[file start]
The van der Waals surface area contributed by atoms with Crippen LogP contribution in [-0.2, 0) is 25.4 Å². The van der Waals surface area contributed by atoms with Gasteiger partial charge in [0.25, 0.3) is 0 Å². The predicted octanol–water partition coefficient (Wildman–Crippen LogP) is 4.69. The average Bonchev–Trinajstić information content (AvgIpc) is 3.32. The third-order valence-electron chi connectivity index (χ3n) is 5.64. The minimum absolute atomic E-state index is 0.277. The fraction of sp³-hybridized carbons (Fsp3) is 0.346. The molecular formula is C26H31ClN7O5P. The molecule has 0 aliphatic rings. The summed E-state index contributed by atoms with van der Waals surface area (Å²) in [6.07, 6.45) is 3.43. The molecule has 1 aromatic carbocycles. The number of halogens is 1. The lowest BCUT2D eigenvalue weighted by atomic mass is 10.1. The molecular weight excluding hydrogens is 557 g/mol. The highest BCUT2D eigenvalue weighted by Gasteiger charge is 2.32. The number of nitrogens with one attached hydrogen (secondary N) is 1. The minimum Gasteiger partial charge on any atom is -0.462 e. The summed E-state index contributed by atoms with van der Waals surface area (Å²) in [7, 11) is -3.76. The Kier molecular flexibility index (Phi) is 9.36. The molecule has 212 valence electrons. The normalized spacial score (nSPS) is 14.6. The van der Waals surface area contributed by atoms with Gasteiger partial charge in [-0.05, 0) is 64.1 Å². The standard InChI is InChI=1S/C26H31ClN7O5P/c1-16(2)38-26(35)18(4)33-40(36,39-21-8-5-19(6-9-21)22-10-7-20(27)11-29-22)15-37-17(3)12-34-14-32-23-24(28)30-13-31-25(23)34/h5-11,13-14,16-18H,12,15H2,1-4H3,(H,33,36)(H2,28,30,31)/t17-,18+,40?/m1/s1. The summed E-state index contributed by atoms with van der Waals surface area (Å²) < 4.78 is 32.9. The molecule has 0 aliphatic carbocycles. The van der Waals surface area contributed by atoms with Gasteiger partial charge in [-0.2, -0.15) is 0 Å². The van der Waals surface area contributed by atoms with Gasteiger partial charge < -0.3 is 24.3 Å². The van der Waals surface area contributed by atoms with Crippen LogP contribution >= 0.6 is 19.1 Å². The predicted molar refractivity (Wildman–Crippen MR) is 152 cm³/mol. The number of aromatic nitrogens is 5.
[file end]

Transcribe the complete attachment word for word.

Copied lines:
The van der Waals surface area contributed by atoms with Crippen LogP contribution in [-0.2, 0) is 25.4 Å². The van der Waals surface area contributed by atoms with Gasteiger partial charge in [0.25, 0.3) is 0 Å². The predicted octanol–water partition coefficient (Wildman–Crippen LogP) is 4.69. The average Bonchev–Trinajstić information content (AvgIpc) is 3.32. The third-order valence-electron chi connectivity index (χ3n) is 5.64. The minimum absolute atomic E-state index is 0.277. The fraction of sp³-hybridized carbons (Fsp3) is 0.346. The molecular formula is C26H31ClN7O5P. The molecule has 0 aliphatic rings. The summed E-state index contributed by atoms with van der Waals surface area (Å²) in [6.07, 6.45) is 3.43. The molecule has 1 aromatic carbocycles. The number of halogens is 1. The lowest BCUT2D eigenvalue weighted by atomic mass is 10.1. The molecular weight excluding hydrogens is 557 g/mol. The highest BCUT2D eigenvalue weighted by Gasteiger charge is 2.32. The number of nitrogens with one attached hydrogen (secondary N) is 1. The minimum Gasteiger partial charge on any atom is -0.462 e. The summed E-state index contributed by atoms with van der Waals surface area (Å²) in [7, 11) is -3.76. The Kier molecular flexibility index (Phi) is 9.36. The molecule has 212 valence electrons. The normalized spacial score (nSPS) is 14.6. The van der Waals surface area contributed by atoms with Gasteiger partial charge in [-0.05, 0) is 64.1 Å². The standard InChI is InChI=1S/C26H31ClN7O5P/c1-16(2)38-26(35)18(4)33-40(36,39-21-8-5-19(6-9-21)22-10-7-20(27)11-29-22)15-37-17(3)12-34-14-32-23-24(28)30-13-31-25(23)34/h5-11,13-14,16-18H,12,15H2,1-4H3,(H,33,36)(H2,28,30,31)/t17-,18+,40?/m1/s1. The summed E-state index contributed by atoms with van der Waals surface area (Å²) < 4.78 is 32.9. The molecule has 0 aliphatic carbocycles. The van der Waals surface area contributed by atoms with Gasteiger partial charge in [-0.2, -0.15) is 0 Å². The van der Waals surface area contributed by atoms with Gasteiger partial charge < -0.3 is 24.3 Å². The van der Waals surface area contributed by atoms with Crippen LogP contribution >= 0.6 is 19.1 Å². The predicted molar refractivity (Wildman–Crippen MR) is 152 cm³/mol. The number of aromatic nitrogens is 5.